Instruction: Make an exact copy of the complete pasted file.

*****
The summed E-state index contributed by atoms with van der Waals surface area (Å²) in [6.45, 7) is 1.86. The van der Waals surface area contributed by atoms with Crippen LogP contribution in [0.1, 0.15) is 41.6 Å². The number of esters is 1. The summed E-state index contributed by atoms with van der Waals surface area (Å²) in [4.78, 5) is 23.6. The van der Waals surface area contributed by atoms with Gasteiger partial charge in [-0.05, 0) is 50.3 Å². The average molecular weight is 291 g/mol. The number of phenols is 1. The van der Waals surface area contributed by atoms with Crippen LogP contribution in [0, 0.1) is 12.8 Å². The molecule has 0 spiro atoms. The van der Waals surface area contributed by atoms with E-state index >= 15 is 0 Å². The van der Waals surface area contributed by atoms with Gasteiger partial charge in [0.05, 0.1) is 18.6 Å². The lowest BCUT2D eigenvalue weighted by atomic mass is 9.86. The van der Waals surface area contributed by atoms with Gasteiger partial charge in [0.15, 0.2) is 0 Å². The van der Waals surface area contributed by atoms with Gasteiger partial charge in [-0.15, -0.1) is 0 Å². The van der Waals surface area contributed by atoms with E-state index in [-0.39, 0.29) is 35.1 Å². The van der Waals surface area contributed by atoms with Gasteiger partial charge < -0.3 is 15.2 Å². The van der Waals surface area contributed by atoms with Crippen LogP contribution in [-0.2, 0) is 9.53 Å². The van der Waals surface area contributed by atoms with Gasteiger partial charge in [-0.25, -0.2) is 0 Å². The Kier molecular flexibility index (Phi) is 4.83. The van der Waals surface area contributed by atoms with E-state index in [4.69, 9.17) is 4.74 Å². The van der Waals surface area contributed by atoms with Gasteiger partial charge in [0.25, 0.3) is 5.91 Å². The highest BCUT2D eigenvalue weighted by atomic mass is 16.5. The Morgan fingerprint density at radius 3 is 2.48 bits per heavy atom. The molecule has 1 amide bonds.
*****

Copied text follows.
The summed E-state index contributed by atoms with van der Waals surface area (Å²) in [6.45, 7) is 1.86. The van der Waals surface area contributed by atoms with Crippen LogP contribution in [0.1, 0.15) is 41.6 Å². The number of esters is 1. The summed E-state index contributed by atoms with van der Waals surface area (Å²) in [4.78, 5) is 23.6. The van der Waals surface area contributed by atoms with Gasteiger partial charge in [-0.05, 0) is 50.3 Å². The average molecular weight is 291 g/mol. The number of phenols is 1. The van der Waals surface area contributed by atoms with Crippen LogP contribution in [0, 0.1) is 12.8 Å². The molecule has 0 spiro atoms. The van der Waals surface area contributed by atoms with E-state index >= 15 is 0 Å². The van der Waals surface area contributed by atoms with Gasteiger partial charge in [0.05, 0.1) is 18.6 Å². The lowest BCUT2D eigenvalue weighted by atomic mass is 9.86. The van der Waals surface area contributed by atoms with Gasteiger partial charge in [0.15, 0.2) is 0 Å². The van der Waals surface area contributed by atoms with Gasteiger partial charge in [-0.15, -0.1) is 0 Å². The van der Waals surface area contributed by atoms with E-state index in [-0.39, 0.29) is 35.1 Å². The van der Waals surface area contributed by atoms with Gasteiger partial charge < -0.3 is 15.2 Å². The van der Waals surface area contributed by atoms with Crippen LogP contribution in [-0.2, 0) is 9.53 Å². The van der Waals surface area contributed by atoms with Gasteiger partial charge in [-0.25, -0.2) is 0 Å². The Kier molecular flexibility index (Phi) is 4.83. The van der Waals surface area contributed by atoms with E-state index in [4.69, 9.17) is 4.74 Å². The van der Waals surface area contributed by atoms with Gasteiger partial charge in [0.25, 0.3) is 5.91 Å². The highest BCUT2D eigenvalue weighted by atomic mass is 16.5. The Morgan fingerprint density at radius 3 is 2.48 bits per heavy atom. The molecule has 1 amide bonds.